Today’s Central West End neighborhood in St. Louis has a residential area density of almost 14,000/square mile. If all of St. Louis mirrored that density, the city’s population would be 479K. Mirroring density of the Shaw neighborhood would yield 440K. For reference, the neighborhoods that most closely reflect the city’s average residential area density today are The Gate District, Fountain Park, and North Hampton. The municipalities of Maplewood and University City have residential densities very near that of St. Louis City.

At the density of today’s San Francisco, St. Louis City would have 1.1M residents. At the density of today’s Brooklyn there would be 877K residents. Boston’s density would equal 826K, Chicago 734K, and Indianapolis just 141K.

There’s a lot going on here, and there are 100s of interesting ways to look at the numbers. Some cities have annexed large swaths of suburban patterned development, masking the population decline of their urban centers, and yielding a low residential density (Indianapolis). Some cities are less dense than in the past, but are still considered quite vibrant (Boston). Other places have simply continued to add residents (San Francisco)

So what are we talking about? Ostensibly, we all care about abandonment, the disuse of homes, buildings and land, in St. Louis. What kind of city do we want to build? What is the impact of residential density on economic sustainability?

Another way to look at the issue is to consider what factors could change, resulting in a population increase. The residential area of the city could expand (rezoning industrial and other uses), vacant homes could be restored, vacant lots built upon, or existing residential replaced with more dense residential.

Some areas may be rezoned, such as the Praxair site in Lafayette Square, but other areas may disappear as have rows of homes adjacent to the Saint Louis University Medical School. Vacant homes are being restored, though more are likely headed for demolition. Building infill would seem to be obviously worthwhile, as well as increasing density when possible.

Yet, as much as we collectively bemoan the decreased, and decreasing density of the city, many like it just the way it is. Residents lobby against new apartments in the Central West End (too tall), infill housing in Fox Park (too low-income), and apartments in Dogtown (too much traffic).

To expect any population increase to be evenly spread across the city isn’t realistic. Then, if the city is to grow, perhaps more residential units should be added virtually wherever and whenever possible. It’s unclear that this is a goal of many St. Louisans and the city itself doesn’t have a population growth strategy.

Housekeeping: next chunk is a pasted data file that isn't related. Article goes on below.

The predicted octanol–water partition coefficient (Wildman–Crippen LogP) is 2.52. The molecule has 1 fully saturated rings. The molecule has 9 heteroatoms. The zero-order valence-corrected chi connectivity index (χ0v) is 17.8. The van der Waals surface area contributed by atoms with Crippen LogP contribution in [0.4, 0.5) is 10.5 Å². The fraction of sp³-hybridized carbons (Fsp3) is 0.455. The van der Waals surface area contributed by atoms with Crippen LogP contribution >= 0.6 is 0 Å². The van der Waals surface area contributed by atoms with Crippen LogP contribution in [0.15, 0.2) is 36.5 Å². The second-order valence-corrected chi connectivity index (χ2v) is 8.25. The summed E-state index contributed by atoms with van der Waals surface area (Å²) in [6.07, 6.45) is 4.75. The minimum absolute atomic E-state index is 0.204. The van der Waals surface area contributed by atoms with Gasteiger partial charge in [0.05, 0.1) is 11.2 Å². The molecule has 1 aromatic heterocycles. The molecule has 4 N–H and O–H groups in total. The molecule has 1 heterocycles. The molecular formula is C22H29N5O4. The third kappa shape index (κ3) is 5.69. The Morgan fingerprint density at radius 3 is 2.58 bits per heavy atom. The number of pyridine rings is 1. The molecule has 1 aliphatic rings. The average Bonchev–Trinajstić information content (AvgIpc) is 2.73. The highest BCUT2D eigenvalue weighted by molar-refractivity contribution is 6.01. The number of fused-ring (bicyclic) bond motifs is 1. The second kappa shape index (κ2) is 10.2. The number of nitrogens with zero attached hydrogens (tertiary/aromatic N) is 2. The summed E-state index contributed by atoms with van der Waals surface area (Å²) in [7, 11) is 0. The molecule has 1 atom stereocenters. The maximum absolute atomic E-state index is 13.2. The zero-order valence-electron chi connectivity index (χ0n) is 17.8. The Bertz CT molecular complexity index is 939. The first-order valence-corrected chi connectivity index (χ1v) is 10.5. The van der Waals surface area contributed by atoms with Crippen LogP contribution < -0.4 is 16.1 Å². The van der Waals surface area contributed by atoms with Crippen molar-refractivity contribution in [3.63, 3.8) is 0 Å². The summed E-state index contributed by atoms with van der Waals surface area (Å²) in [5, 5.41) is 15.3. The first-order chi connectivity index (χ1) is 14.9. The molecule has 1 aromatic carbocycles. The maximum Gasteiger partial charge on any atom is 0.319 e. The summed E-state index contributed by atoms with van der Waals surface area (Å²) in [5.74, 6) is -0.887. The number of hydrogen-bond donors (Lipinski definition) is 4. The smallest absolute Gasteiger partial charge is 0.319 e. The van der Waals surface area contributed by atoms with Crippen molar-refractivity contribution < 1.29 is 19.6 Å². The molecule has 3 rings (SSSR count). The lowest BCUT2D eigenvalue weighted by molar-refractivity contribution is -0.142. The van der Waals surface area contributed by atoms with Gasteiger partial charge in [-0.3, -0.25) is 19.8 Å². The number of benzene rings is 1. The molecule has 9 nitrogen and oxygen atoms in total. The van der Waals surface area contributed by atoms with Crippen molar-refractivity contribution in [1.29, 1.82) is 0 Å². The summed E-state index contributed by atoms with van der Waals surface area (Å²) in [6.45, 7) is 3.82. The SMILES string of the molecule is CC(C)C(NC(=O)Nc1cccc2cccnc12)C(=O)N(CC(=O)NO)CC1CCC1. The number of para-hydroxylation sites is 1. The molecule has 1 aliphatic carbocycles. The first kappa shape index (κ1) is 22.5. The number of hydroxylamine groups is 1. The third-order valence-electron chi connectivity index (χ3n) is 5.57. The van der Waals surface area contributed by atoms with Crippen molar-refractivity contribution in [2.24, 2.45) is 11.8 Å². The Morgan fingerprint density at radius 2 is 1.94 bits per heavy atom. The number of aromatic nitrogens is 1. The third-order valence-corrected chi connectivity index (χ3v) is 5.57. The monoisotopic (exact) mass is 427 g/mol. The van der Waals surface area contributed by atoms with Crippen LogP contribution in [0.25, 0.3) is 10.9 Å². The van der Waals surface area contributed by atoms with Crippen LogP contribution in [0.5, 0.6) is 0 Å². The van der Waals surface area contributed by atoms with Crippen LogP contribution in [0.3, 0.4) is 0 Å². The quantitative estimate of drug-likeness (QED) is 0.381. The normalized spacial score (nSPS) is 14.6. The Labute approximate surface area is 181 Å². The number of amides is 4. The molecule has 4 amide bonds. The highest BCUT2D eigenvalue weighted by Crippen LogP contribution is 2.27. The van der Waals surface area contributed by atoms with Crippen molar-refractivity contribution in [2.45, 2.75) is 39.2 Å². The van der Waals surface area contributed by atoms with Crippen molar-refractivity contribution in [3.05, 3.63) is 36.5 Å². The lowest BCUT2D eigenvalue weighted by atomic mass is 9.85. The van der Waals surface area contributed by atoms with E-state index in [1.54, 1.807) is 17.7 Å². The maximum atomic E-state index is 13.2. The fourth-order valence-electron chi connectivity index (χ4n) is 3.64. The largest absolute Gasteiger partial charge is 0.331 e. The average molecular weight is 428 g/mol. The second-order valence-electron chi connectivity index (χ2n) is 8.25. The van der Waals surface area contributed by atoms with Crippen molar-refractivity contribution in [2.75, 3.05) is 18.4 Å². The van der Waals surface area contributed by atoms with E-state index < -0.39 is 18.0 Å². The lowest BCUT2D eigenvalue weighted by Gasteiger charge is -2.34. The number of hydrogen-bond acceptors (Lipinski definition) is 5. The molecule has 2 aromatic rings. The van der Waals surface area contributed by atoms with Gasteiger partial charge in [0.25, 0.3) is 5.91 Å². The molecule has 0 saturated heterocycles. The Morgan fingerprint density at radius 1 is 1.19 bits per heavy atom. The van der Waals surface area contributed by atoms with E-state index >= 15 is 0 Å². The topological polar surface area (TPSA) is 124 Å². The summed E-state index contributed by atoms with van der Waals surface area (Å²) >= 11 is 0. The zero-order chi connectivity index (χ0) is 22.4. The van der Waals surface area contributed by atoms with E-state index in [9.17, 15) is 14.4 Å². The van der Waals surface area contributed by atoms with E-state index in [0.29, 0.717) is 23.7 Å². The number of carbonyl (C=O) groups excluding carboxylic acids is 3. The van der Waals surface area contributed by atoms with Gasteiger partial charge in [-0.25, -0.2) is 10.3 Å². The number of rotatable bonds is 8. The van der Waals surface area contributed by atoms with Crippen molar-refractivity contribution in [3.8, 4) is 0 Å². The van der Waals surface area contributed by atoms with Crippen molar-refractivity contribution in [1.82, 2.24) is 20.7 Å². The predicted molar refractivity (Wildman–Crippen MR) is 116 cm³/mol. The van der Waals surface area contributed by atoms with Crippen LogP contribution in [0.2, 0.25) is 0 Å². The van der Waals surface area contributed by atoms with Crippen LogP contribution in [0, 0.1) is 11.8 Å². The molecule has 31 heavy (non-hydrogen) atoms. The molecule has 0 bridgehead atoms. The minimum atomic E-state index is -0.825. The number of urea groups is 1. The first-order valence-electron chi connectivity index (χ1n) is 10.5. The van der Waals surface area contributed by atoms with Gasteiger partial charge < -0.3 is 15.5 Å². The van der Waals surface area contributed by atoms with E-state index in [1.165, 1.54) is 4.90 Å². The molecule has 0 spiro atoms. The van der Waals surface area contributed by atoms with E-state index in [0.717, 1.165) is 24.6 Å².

If the goal is to grow the city’s population, policy should follow. Instead, decisions about zoning, demolition, and new residential projects are decided at the Aldermanic level (there are 28 distinct wards in the city, each represented by an alderperson). The status quo is powerful, even (especially?) in a declining city, and many are very happy with their neighborhoods today.

And it’s possible we’re asking the wrong question. From 2000-2010, both Cincinnati and Pittsburgh lost a slightly greater number and percentage of residents than St. Louis, and each is hundreds of thousands below their historic high. Are those cities talking about population loss? Is there consensus, and do they have a plan to repopulate?

Beyond the scope covered here, it’s very important to understand that there are three types of population change: domestic migration (American citizens moving), international migration (non-American citizens moving), and natural change (births and deaths). The history and affect of each on St. Louis is another needed discussion.

We don’t aim to offer conclusions, but hope to inform this ongoing discussion. At least when we say that we want to see St. Louis grow, or return to X population, we may have a better understanding of what that means. If adding population becomes a goal, we may better understand how policy can have an impact.


Presented at PXSTL, and part of St. Louis Design Week, Visualizing Density will create a series of interactive, three-dimensional maps of St. Louis in which multiple densities are explored over several days. During this program, St. Louisans will have the opportunity to build energy and generate discussion about our future city. Visualizing Density will be installed for three days beginning Thursday, September 25. 

What is PXSTL?
As a collaborative initiative between Pulitzer Arts Foundation and the Sam Fox School of Design & Visual Arts at Washington University in St. Louis, PXSTL aims to promote dialogue about urban life and the impact of environment on everyday experience. PXSTL—an acronym that abridges the Pulitzer, the Sam Fox School, and St. Louis—is a direct outgrowth of the Pulitzer and the Sam Fox School’s shared commitment to rethinking the future of St. Louis. The first major project, Lots, was designed by Freecell Architecture, a Brooklyn-based firm, and establishes a temporary structure on an empty lot across from the Pulitzer building. This architectural intervention becomes the catalyst for further collaboration both locally and nationally, including performances, music, meditation, food, photography, and symposia.


City of St. Louis Population Change by Neighborhood 2000-2010